Those sections of "Instinct" that deal with the turbulent talk sessions between the anthropologist and the psychiatrist are the most involving, notwithstanding the Psych. 101 level of dialogue. As the two professional men talk--or, rather, stalk each other like creatures on a Rwandan jungle--they make us privy to such issues as the nature of freedom, the lust for control and domination, and the concept of illusion. When Powell accuses his helper of being a "taker," a person consumed, even tied-up-in-knots by ambition, we think of the character of Tracy Flick in Alexander Payne's great satire, "Election."

As Dr. Caulder encourages the patient to "show me the violence" he learns quite a bit about himself. He finds out that his primary motive is not the search for knowledge but his own desire to advance his career--to publish an article about his unhappy patient, perhaps even to get out a best-seller that re-creates the buttoned-up psychiatrist as a genuine hero.

As "Instinct" is a studio-made film, an entertaining, well- acted one indeed, we are not surprised by the dollops of sentimentality that scripter Gerald DiPego uses to pepper the action. Powell's daughter Lyn (Maura Tierney) yearns to have her estranged father "back," but Powell does not want even to talk about her. When Caulder lends the intelligent and witty, but heartbroken, woman an ear, director Turteltaub hints at a budding romance between the two. The story strains credibility at various points: where does a sixty-year old academic get the strength to virtually pulverize a three- hundred pound, much younger prisoner, and to smash his way through a batallion of police officers determined to restrain him? By what vigor can he overpower several young and muscular African park rangers who, presumably, work out quite a bit more than the hirsute primatologist? How does Powell manage to get the lion's share of attention from the guards and to have his session run from a room inside the prison, while the other unfortunates, who need services as well in this overcrowded facility, must settle for quick meetings in an entirely public part of the recreation area?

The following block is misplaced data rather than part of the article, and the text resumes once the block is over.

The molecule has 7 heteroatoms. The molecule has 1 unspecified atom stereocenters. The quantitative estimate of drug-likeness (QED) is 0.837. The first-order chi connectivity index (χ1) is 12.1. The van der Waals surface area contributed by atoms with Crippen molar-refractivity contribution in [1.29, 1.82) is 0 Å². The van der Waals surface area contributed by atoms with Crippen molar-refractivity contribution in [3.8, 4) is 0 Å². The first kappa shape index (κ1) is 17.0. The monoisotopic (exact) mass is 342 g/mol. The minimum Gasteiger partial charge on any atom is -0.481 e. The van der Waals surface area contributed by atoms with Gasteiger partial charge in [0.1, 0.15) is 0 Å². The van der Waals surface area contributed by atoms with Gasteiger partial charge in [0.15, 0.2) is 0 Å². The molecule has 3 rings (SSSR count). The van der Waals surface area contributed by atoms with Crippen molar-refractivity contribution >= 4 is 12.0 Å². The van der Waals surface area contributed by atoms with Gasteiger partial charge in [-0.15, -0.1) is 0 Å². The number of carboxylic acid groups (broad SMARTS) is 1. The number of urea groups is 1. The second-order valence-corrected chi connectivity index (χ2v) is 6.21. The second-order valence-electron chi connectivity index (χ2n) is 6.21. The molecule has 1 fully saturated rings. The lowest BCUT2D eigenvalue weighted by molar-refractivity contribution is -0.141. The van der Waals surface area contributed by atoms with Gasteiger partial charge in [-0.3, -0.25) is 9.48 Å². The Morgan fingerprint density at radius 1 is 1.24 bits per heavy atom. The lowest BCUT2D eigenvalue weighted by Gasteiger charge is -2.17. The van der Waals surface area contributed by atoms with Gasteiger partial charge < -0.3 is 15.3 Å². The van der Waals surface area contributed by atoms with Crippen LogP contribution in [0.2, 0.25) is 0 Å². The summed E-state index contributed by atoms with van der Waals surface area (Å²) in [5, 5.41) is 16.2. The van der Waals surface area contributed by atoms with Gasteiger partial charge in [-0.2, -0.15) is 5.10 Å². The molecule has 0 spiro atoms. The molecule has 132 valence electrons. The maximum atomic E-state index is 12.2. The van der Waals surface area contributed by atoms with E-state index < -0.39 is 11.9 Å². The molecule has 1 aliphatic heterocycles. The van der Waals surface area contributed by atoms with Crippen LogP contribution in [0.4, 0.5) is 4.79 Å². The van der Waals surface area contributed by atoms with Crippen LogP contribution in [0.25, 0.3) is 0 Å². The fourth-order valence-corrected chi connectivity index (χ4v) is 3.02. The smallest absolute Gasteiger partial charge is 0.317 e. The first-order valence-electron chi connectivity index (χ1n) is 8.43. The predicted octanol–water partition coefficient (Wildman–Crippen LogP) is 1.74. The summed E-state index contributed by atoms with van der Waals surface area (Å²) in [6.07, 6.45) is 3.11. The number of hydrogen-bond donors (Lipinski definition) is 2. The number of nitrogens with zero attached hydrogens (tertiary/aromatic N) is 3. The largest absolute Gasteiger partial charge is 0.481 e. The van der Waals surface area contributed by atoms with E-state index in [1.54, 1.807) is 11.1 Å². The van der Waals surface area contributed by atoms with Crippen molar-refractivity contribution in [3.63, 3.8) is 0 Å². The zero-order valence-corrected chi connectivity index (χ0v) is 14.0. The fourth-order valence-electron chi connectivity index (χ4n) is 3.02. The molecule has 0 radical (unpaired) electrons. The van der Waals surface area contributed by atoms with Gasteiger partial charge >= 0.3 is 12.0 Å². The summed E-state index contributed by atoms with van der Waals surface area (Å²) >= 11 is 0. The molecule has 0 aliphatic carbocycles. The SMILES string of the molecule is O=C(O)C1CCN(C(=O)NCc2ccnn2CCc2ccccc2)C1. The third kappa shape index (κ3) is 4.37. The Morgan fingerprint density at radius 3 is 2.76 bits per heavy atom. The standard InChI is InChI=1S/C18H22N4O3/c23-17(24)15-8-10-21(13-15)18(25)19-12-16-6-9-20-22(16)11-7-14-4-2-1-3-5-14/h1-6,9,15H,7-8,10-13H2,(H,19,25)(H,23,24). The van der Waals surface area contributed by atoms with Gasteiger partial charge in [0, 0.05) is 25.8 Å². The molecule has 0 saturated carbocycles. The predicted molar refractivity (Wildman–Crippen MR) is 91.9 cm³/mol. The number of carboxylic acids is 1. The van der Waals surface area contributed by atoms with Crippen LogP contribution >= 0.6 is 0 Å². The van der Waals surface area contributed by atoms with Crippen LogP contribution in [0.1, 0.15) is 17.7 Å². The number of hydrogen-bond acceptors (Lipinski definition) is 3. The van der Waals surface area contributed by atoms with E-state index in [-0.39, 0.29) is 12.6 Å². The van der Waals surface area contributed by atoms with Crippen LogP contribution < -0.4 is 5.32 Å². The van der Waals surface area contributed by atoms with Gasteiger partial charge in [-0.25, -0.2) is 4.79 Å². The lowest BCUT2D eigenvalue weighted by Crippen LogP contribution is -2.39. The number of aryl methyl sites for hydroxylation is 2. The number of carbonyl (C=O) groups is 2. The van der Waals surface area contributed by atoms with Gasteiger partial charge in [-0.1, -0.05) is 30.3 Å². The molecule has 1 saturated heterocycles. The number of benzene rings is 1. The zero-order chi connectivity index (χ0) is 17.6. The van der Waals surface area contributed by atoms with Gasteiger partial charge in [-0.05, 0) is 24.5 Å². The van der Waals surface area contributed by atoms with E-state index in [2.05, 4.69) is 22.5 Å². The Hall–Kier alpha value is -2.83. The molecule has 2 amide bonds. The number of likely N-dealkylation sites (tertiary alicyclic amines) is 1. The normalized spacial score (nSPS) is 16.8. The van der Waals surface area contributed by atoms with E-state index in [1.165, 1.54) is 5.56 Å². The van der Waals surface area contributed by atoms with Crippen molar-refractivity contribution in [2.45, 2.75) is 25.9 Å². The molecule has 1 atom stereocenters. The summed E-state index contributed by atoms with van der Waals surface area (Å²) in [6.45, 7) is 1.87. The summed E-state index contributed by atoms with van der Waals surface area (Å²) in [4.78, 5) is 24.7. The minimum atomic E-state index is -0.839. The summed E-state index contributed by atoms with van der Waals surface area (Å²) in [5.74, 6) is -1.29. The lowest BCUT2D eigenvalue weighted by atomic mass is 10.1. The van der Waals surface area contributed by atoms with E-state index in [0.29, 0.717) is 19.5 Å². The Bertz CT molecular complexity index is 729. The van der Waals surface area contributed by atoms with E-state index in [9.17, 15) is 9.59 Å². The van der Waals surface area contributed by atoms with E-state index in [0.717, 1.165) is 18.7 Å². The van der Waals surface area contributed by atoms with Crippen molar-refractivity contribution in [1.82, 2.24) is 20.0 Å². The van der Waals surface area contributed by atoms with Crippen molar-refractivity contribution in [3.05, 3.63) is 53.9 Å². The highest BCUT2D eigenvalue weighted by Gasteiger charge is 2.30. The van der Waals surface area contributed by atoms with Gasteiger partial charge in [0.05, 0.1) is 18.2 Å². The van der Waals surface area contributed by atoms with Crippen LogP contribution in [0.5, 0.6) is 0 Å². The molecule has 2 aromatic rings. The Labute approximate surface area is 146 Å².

Donald Sutherland does a credible job as Ben HIllard, who is Theo Caulder's mentor, who advises the ambitious young man to think primarily of his career and not of his wish to help the enraged and frequently silent patient he is studying. John Ashton has the appropriate demeanor as the sadistic guard. But the other supporting players who are prisoners--Paul Bates as Bluto, Ian Ingram as Lester Rodman, and Thomas Q. Morris as Pete--are directed as cartoonish characters.

Many in the audience will be reminded of "The Silence of the Lambs," in which Anthony Hopkins dazzled as the psychotic criminal Hannibal the Cannibal Lecter, with Jodie Foster in the Cuba Gooding, Jr. role as the person who tries to get through to him. But "Instinct" is closer in temperament to Peter Shaffer's play "Equus," the story of an English psychiatrist, Martin Dysart, working with an obsessed lover of horses, Alan Strang, who commits a barbarous act. While Dysart is horrified by his patient's psychosis, he secretly admires the young man's vitality and ends up questioning his own staid, middle-class life. "Instinct" is inspired by the screenwriter's book, "Ishmael," more of a meditation between a man and a gorilla than an action adventure. Turteltaub has turned the book into a not-always- convincing balance of escapade and reflection, eminently watchable with its National Geographic-like shots of Hopkins living as a human being among the gorillas that fully accept him.

Copyright 2000 Harvey Karten